In our newish MA program in Global Policy Studies, it turns out “International Development” is the most popular concentration. Now, many of our students who are interested in this “specialization” have what I call a distinct project-based approach to development. They think of international development as projects foreigners go out and do. Since most of our students are from the United States, they envision themselves doing development the same way I did as a Peace Corps Volunteer in Ecuador where I served from 1997-1999 (the photo above is of a quinoa export project I worked on with some great people; it’s a little dark but I’m the guy in the front left with the ball cap). This vision of development is you the foreigner go out to some rural area and you help the locals.
It’s been much derided in contemporary international development circles, most notably in Bill Easterly’s work White Man’s Burden: Why the West’s Efforts to Aid the Rest Have Done So Much Ill and So Little Good. Easterly’s work is a specific indictment of foreign aid rather than micro project-based development, but the two are related. Easterly clearly is of the macro school of getting the foundations of the economy and governance right, but there has been a whole revolution in economics over the past half-decade with a fascination for randomized controlled trials (RCTs) that has made micro-level project-based international development even sexier to our incoming students, some of whom have gone on to work for these outfits like J-PAL (Poverty Action Lab) and Innovations for Poverty Action. I find all this micro stuff fascinating and hopeful, but I worry about what I call the “islands of goodness problem.” Let me explain.
- Contrasting views on Obama foreign-policy and realism from Daniel Drezner and Sean Kay.
- The BBC’s profile of Iranian President-elect, Hassan Rouhani.
- Michael J. Geary and Kevin A. Lees examine how the NSA scandal might impact Obama’s trip to Europe.
- Chris Fair’s testimony at the Hearing on “Protecting the Homeland Against Mumbai-Style Attacks and the Threat from Lashkar-e-Taiba” (PDF).
- Vladmir Putin: the most powerful man in Russia, sex symbol, former spy, and sports-memorabilia thief.
And also: Continue reading
I’ll admit that this is a rather anodyne title, but the alternatives involved language not suited for above-the-fold content.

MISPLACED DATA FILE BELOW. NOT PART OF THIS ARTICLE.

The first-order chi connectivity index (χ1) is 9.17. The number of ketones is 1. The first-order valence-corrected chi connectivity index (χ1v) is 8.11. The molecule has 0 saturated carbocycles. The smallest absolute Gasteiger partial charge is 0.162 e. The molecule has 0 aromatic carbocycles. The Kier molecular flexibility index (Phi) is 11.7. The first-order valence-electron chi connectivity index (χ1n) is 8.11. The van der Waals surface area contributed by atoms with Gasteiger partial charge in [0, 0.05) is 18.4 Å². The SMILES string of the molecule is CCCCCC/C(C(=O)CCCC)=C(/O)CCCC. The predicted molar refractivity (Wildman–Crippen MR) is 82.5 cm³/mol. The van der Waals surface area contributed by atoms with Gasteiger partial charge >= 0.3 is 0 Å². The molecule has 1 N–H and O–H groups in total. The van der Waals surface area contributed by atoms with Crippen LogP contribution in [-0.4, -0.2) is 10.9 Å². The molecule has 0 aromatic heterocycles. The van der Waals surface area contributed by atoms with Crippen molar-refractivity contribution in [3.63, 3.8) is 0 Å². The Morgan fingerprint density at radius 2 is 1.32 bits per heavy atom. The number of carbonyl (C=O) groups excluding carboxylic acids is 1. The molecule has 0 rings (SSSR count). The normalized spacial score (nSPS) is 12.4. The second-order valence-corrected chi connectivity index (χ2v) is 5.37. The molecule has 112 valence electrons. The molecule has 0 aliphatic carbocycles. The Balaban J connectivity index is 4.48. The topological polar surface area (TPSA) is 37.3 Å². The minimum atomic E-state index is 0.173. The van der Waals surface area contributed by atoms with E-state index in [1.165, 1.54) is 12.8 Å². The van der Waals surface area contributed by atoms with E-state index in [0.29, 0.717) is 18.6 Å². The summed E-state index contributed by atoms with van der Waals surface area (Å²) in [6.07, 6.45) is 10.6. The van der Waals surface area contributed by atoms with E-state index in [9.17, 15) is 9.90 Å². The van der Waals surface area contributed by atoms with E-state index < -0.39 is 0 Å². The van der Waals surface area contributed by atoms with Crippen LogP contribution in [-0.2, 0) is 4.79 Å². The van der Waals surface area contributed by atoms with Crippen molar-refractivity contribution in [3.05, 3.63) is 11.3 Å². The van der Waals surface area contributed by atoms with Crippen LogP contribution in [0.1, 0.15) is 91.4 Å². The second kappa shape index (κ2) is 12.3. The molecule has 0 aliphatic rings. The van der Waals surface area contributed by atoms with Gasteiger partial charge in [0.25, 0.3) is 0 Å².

The tenure process involves power asymmetries that make life very unpleasant for assistant professors. They have to worry about alienating their colleagues and their administration. They interact daily with people — who are too often petty, fickle, or, at least, mysterious — who hold tremendous power over their careers. Then there’s the whole publish-or-perish thing. Now, many of these indignities don’t even rise to the level of first-world problems. Compared to the lot of the vast majority of the human race, untenured professors deserve a violin too small to be detected absent an electron microscope.
But there is one very minor compensation. If you are denied tenure, and unhappy about it, you can mount a campaign and say pretty much whatever you want. But because the contents of your file and the specifics of the deliberations are confidential, your tenured colleagues and your administration are hamstrung in their ability to respond.
Good higher-education reporters know this. They also know that failed tenure cases sometimes leave behind bitterness, frustration, and recriminations. So they adjust their coverage accordingly. Judged by this standard, Colleen Flaherty doesn’t pass muster. Her June 14th story on Samer Shehata’s ongoing war against Georgetown for denying him tenure is, to put it mildly, problematic.
The Australian Defence Force (ADF) finds themselves in yet another sex scandal this week. The force has barely recovered from last year’s ‘skype scandal,’ which involved members of a defense force academy videotaping sex without permission and streaming it to other members of the academy. This time it is alleged that officers have videotaped sex with other colleagues and civilian women and distributed the videos via the defence email system. It is a disappointing revelation considering the promises to rid the force of sexism following the scandal last year. If the allegations prove true, it seems that things are getting worse, not better, for women in the ADF. Yet there is a glimmer of hope. The Chief of the Army, Lieutenant General David Morison has come out with a public video statement that shows true courage and has already been hailed as a feminist manifesto. Continue reading